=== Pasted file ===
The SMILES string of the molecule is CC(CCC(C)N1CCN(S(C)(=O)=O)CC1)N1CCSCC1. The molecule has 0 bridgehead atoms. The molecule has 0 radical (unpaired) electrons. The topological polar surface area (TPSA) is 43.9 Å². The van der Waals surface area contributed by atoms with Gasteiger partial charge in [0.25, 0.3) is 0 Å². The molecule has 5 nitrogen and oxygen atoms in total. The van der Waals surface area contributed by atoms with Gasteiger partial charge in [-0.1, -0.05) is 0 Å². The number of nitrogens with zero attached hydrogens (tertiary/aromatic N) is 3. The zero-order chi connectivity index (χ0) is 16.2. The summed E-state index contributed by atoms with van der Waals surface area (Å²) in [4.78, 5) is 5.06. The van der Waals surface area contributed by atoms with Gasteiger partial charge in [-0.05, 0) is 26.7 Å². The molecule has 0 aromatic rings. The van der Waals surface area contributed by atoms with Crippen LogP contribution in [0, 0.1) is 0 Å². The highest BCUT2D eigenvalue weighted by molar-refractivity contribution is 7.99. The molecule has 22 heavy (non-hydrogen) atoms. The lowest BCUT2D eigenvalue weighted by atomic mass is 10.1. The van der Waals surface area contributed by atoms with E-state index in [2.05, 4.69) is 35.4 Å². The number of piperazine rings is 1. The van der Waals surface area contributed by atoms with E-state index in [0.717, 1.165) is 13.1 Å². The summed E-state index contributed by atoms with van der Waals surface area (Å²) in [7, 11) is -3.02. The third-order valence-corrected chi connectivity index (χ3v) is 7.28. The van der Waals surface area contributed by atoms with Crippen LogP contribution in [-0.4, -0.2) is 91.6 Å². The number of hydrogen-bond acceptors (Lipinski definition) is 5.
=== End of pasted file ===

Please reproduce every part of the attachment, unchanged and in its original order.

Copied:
The SMILES string of the molecule is CC(CCC(C)N1CCN(S(C)(=O)=O)CC1)N1CCSCC1. The molecule has 0 bridgehead atoms. The molecule has 0 radical (unpaired) electrons. The topological polar surface area (TPSA) is 43.9 Å². The van der Waals surface area contributed by atoms with Gasteiger partial charge in [0.25, 0.3) is 0 Å². The molecule has 5 nitrogen and oxygen atoms in total. The van der Waals surface area contributed by atoms with Gasteiger partial charge in [-0.1, -0.05) is 0 Å². The number of nitrogens with zero attached hydrogens (tertiary/aromatic N) is 3. The zero-order chi connectivity index (χ0) is 16.2. The summed E-state index contributed by atoms with van der Waals surface area (Å²) in [4.78, 5) is 5.06. The van der Waals surface area contributed by atoms with Gasteiger partial charge in [-0.05, 0) is 26.7 Å². The molecule has 0 aromatic rings. The van der Waals surface area contributed by atoms with Crippen LogP contribution in [0, 0.1) is 0 Å². The highest BCUT2D eigenvalue weighted by molar-refractivity contribution is 7.99. The molecule has 22 heavy (non-hydrogen) atoms. The lowest BCUT2D eigenvalue weighted by atomic mass is 10.1. The van der Waals surface area contributed by atoms with E-state index in [2.05, 4.69) is 35.4 Å². The number of piperazine rings is 1. The van der Waals surface area contributed by atoms with E-state index in [0.717, 1.165) is 13.1 Å². The summed E-state index contributed by atoms with van der Waals surface area (Å²) in [7, 11) is -3.02. The third-order valence-corrected chi connectivity index (χ3v) is 7.28. The van der Waals surface area contributed by atoms with Crippen LogP contribution in [-0.4, -0.2) is 91.6 Å². The number of hydrogen-bond acceptors (Lipinski definition) is 5.